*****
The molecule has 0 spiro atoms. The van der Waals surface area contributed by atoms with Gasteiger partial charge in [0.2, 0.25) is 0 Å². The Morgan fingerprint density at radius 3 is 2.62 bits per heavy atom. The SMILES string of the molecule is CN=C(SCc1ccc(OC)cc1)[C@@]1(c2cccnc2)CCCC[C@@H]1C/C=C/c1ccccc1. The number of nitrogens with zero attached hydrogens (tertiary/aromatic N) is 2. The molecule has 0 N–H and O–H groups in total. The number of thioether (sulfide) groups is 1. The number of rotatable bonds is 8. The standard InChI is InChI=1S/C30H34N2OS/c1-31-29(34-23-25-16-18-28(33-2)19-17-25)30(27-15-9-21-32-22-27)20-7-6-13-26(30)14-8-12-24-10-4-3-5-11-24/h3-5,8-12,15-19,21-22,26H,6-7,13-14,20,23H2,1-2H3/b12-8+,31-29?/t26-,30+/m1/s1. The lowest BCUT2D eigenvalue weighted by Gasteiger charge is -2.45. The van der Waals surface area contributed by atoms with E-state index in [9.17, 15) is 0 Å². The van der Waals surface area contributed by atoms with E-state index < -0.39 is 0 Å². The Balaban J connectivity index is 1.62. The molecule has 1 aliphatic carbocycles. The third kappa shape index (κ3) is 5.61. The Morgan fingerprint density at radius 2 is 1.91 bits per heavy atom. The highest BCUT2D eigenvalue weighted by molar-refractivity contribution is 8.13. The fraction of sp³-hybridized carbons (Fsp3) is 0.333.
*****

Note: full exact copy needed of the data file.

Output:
The molecule has 0 spiro atoms. The van der Waals surface area contributed by atoms with Gasteiger partial charge in [0.2, 0.25) is 0 Å². The Morgan fingerprint density at radius 3 is 2.62 bits per heavy atom. The SMILES string of the molecule is CN=C(SCc1ccc(OC)cc1)[C@@]1(c2cccnc2)CCCC[C@@H]1C/C=C/c1ccccc1. The number of nitrogens with zero attached hydrogens (tertiary/aromatic N) is 2. The molecule has 0 N–H and O–H groups in total. The number of thioether (sulfide) groups is 1. The number of rotatable bonds is 8. The standard InChI is InChI=1S/C30H34N2OS/c1-31-29(34-23-25-16-18-28(33-2)19-17-25)30(27-15-9-21-32-22-27)20-7-6-13-26(30)14-8-12-24-10-4-3-5-11-24/h3-5,8-12,15-19,21-22,26H,6-7,13-14,20,23H2,1-2H3/b12-8+,31-29?/t26-,30+/m1/s1. The lowest BCUT2D eigenvalue weighted by Gasteiger charge is -2.45. The van der Waals surface area contributed by atoms with E-state index in [9.17, 15) is 0 Å². The van der Waals surface area contributed by atoms with E-state index < -0.39 is 0 Å². The Balaban J connectivity index is 1.62. The molecule has 1 aliphatic carbocycles. The third kappa shape index (κ3) is 5.61. The Morgan fingerprint density at radius 2 is 1.91 bits per heavy atom. The highest BCUT2D eigenvalue weighted by molar-refractivity contribution is 8.13. The fraction of sp³-hybridized carbons (Fsp3) is 0.333.